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Below is a list of distributors that have ordered Trooper. While the beer won’t arrive for a couple of weeks, it would be a good idea to call them to find a store near you. Please note that these businesses cannot, in most cases, sell directly to the public. If you don’t live in a state serviced by a distributor, fear not! We will be adding distributors and we will do our best to get you the Trooper you want. We’ve also added a couple of mail-order sources that are able to sell you beer for delivery.
So presumably the Ohio distributor would be able to tell you what shops have ordered/are selling it.


http://beerpulse.com/2013/07/iron-ma...this-week-993/
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Old September 28th, 2013 #56
M.N. Dalvez
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I'd like to think he only drank mead because nothing better was available at the time. Awful stuff, mead.
 
Old September 28th, 2013 #57
Jimmy Marr
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Awful stuff, mead.
Meadiocre at best.
 
Old September 28th, 2013 #58
jaekel
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Originally Posted by Alex Linder View Post
It could.

Look, this line isn't aimed at average people. I'm not trying to serve fine Italian food to people living in Amarillo, Texas. I'm attempting to deliver an artistic delicacy to the 10%, perhaps, actually paying attention, capable of appreciating something interesting, new and possibly good.
So you're looking for a play on words, like country music does: 'I meant every word he said'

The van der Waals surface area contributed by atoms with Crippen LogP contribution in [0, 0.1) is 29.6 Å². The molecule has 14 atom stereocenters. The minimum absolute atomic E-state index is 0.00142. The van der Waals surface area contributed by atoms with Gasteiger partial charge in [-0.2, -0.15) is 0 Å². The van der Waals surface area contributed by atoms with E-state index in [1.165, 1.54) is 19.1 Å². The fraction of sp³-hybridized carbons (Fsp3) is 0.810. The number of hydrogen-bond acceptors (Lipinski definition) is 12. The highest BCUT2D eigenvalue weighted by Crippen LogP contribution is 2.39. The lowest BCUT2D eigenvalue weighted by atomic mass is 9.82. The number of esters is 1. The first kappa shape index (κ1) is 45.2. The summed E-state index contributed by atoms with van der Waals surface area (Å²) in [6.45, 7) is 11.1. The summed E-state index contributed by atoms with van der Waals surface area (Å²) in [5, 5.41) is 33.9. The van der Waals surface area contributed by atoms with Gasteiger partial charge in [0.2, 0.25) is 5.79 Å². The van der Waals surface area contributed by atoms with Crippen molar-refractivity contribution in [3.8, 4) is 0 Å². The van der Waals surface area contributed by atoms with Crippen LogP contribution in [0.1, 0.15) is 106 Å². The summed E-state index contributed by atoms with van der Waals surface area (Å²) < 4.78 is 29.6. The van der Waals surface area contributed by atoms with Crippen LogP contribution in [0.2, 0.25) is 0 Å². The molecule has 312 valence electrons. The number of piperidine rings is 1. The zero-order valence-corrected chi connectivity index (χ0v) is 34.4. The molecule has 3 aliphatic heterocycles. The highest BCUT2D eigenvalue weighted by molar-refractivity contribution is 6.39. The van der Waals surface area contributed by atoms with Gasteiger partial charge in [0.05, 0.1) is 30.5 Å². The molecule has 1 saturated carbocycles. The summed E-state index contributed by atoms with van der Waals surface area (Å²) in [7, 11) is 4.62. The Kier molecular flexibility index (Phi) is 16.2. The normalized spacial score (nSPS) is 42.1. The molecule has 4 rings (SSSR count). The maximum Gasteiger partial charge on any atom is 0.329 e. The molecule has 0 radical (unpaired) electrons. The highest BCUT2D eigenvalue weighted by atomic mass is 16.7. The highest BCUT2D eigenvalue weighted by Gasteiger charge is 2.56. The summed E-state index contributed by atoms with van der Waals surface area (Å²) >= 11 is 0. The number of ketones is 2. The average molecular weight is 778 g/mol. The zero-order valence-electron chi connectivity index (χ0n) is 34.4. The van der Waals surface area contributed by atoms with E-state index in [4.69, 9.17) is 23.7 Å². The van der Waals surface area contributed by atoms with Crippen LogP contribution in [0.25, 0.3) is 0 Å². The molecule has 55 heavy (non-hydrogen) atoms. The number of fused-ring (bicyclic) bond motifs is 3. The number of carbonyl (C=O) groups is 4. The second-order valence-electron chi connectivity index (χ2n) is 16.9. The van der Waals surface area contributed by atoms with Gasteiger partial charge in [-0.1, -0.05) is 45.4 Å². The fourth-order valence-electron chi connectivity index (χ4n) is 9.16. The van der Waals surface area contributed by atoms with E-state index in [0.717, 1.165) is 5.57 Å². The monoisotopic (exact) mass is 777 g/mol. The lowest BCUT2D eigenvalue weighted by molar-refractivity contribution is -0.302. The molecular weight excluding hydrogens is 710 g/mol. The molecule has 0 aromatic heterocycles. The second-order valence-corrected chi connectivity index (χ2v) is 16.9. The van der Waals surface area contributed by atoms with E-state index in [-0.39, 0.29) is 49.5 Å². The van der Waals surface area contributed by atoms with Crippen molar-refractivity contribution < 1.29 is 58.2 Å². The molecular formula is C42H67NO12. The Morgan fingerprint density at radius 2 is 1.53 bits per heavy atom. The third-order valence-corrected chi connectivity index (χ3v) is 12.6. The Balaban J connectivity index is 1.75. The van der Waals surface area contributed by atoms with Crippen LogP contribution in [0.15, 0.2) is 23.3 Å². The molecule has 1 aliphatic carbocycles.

You could put a British spin on it: me think me music was better
 
Old September 28th, 2013 #59
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Like every other fortysomething, I feel I music was better 20 years ago
Having considered it for a couple of days, I understand the meaning you're trying to put across but the more I think about it, the more I dislike "was".

"I" and "music" are two different topics so I think if I'd been going for that linguistic effect, I might have used were. Either that or I'd transpose I and music to read:

Like every other fortysomething, I feel music I was better 20 years ago

so the reader more easily picks up on: (bracketed italics unspoken)

Like every other fortysomething, I feel music (no, screw that, I'm actually talking about ME) I was better 20 years ago.

But really, you're creating a whole new grammatical rule so it's down to you to decide what's correct and what isn't.
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Old September 30th, 2013 #60
Melvina Gordon
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Originally Posted by Donnie in Ohio View Post
I'm not being flippant when I say I've learned more about the English language heer than I ever did in school. I used to capitalize the seasons until someone gently.... almost tenderly, pointed out the error.

Which is the VNN way after all.
Capitalizing the seasons wasn't wrong, just antique and there's nothing wrong with that. The idea that our comprehension has to be based on context of a whole sentence is a modern one. A generation or two ago, we knew what the writer intended by looking at the word he used and how it was spellt. (Americans say 'spelled' now but that can also mean that somebody put a spell on it, or the word took a break to go out and have a smoke!) Now add in over 40 years of deliberate 'dumbing-down' and you'll find yourself blinking over lots of writing, much of it professional too.

Yes, Alex Linder. You are very profound.